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FIGURE 1.6 Nutrient uptake and release in streams is coupled with downstream transport, stretching cycles into spirals. Spiraling length is the sum of the distance traveled by a nutrient atom in dissolved inorganic form in the water column, called the uptake length (Sw, in meters), and the distance traveled within the biota before being mineralized and returned to the water column, called the turnover length (SB). Arrows show uptake and release of nutrient retained within the streambed. (Modified from Newbold 1992.)

FIGURE 1.6 Nutrient uptake and release in streams is coupled with downstream transport, stretching cycles into spirals. Spiraling length is the sum of the distance traveled by a nutrient atom in dissolved inorganic form in the water column, called the uptake length (Sw, in meters), and the distance traveled within the biota before being mineralized and returned to the water column, called the turnover length (SB). Arrows show uptake and release of nutrient retained within the streambed. (Modified from Newbold 1992.)

critical in establishing the link between fertilizer use in the Upper Mississippi Basin and the Gulf of Mexico's anoxic zone, where nutrient enrichment has harmed fisheries over a large region. Nutrient exports are a fairly constant percentage of inputs, which differ among catchments largely because of human influences over agricultural activities, food and crop imports and exports, and atmospheric deposition. Reductions in the mass of nutrients exported by rivers will require either a reduction of inputs, or finding ways to increase internal removal.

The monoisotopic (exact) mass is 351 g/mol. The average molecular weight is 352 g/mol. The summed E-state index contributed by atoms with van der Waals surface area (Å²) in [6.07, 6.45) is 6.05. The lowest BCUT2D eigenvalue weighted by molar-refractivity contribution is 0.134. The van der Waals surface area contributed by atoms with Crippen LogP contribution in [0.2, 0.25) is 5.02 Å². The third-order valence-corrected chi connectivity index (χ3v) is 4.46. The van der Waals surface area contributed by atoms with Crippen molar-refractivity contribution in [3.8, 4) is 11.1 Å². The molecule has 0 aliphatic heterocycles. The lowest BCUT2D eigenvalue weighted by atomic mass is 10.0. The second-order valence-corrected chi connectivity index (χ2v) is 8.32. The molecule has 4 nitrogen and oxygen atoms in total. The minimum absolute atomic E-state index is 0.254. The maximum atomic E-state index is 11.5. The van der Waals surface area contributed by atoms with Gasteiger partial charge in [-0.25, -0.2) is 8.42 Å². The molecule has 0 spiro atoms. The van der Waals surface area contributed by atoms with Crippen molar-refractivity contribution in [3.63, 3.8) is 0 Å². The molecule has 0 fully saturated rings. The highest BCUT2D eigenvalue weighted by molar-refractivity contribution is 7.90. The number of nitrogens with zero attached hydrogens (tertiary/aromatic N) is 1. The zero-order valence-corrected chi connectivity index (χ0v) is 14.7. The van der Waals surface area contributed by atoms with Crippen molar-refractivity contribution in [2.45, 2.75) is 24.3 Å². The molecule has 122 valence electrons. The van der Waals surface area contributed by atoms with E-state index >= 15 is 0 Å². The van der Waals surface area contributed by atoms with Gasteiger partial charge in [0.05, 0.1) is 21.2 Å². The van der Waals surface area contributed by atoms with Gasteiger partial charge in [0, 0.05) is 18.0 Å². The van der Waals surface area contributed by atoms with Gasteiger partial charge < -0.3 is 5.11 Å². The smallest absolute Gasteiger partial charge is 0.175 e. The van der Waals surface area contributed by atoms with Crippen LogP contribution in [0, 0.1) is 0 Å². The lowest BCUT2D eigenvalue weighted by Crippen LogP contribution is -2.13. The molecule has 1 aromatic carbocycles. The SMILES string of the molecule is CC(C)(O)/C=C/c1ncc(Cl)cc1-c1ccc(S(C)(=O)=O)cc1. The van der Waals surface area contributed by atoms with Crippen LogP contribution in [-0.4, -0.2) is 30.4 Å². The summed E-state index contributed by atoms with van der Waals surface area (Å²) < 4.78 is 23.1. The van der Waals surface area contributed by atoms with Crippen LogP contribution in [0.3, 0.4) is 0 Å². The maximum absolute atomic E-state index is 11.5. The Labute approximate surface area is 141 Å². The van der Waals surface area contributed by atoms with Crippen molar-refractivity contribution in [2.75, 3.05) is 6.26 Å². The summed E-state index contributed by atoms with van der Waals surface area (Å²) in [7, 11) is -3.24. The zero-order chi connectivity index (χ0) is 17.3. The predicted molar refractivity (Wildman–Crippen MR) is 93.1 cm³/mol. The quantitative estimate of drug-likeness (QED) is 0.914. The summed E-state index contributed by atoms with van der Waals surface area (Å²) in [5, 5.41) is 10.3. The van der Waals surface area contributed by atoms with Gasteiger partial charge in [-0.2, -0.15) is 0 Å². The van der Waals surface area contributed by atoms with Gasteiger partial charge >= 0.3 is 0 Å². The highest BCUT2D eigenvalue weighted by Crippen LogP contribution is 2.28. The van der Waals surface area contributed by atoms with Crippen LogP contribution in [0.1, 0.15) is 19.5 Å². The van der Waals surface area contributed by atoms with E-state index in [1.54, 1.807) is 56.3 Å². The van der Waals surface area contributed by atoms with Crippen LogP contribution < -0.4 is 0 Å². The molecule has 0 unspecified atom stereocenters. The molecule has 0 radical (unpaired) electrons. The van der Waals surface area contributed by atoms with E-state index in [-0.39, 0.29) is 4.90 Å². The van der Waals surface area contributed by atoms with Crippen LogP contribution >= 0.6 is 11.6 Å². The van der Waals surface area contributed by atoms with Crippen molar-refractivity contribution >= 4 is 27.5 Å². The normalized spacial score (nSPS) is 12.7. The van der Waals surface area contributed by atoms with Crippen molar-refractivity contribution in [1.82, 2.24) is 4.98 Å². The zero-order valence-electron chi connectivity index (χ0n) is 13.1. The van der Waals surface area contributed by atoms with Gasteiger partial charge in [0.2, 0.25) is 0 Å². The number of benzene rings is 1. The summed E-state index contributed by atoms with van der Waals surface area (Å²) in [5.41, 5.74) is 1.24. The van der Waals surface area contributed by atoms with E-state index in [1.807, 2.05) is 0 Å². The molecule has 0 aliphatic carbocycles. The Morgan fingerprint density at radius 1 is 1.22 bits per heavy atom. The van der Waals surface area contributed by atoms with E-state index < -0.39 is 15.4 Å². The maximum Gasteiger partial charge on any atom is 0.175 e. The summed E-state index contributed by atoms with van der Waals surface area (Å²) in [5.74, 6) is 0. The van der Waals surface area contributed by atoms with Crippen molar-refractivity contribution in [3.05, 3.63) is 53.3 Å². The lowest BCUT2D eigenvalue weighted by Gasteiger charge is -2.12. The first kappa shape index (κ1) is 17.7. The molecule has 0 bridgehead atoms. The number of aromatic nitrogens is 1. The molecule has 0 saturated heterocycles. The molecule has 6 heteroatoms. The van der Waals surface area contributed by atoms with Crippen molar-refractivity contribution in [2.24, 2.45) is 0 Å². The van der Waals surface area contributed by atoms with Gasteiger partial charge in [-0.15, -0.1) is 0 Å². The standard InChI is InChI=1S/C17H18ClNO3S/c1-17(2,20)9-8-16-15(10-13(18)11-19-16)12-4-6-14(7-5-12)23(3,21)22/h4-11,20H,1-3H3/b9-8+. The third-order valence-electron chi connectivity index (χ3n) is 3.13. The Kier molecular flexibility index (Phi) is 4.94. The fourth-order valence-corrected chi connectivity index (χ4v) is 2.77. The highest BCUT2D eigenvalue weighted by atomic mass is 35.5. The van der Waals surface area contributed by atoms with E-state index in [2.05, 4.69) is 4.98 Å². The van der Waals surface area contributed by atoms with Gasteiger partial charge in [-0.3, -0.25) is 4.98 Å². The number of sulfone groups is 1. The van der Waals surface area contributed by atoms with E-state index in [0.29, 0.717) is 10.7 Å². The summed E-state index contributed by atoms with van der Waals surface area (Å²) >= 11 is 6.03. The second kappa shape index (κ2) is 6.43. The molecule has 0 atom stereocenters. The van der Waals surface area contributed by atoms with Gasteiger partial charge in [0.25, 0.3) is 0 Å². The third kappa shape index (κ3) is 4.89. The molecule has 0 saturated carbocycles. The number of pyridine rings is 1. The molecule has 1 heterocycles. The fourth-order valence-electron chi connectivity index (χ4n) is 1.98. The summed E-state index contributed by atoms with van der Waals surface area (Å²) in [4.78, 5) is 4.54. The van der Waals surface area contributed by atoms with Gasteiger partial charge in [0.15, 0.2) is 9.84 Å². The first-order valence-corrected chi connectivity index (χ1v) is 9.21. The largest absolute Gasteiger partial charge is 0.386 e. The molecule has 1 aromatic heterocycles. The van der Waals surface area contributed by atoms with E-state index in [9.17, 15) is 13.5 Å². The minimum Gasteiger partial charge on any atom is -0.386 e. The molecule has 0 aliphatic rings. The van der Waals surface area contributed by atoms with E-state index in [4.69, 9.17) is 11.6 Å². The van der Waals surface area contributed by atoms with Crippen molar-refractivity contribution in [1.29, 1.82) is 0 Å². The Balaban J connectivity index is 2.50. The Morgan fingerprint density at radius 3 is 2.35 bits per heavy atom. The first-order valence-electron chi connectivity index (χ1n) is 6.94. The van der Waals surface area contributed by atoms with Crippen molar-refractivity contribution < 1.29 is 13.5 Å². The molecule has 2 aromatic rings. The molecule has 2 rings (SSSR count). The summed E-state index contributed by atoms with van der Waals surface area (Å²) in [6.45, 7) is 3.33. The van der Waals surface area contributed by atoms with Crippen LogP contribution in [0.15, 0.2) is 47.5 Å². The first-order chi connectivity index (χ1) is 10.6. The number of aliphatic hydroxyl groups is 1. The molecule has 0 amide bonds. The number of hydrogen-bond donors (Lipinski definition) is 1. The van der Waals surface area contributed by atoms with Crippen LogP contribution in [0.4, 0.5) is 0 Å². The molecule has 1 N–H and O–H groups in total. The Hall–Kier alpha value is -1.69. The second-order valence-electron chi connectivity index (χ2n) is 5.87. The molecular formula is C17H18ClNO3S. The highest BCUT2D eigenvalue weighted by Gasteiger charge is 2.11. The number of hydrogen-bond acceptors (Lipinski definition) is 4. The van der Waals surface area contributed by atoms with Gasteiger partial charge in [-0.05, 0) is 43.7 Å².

The river continuum concept integrates stream order, energy sources, food webs, and to a lesser extent nutrients into a longitudinal model of stream ecosystems (Figure 1.7). In a river system flowing through a forested region, the headwaters (order 1-3) are heavily shaded and receive abundant leaf litter, but algal growth often will be light-limited. Streams of order 4-6 are expected to support more plant life because they are wider and less shaded, and in addition receive organic particles from upstream. The headwaters have more allochthonous inputs, indicated by a ratio of primary production to respiration well below unity, whereas the mid reaches have more autochthonous production and a higher P/R ratio. Higher-order rivers are too wide to be dominated by riparian leaf fall and too deep for algal production on the bed to be important. Instead, organic inputs from upstream and the floodplain, along with river plankton, play a greater role.

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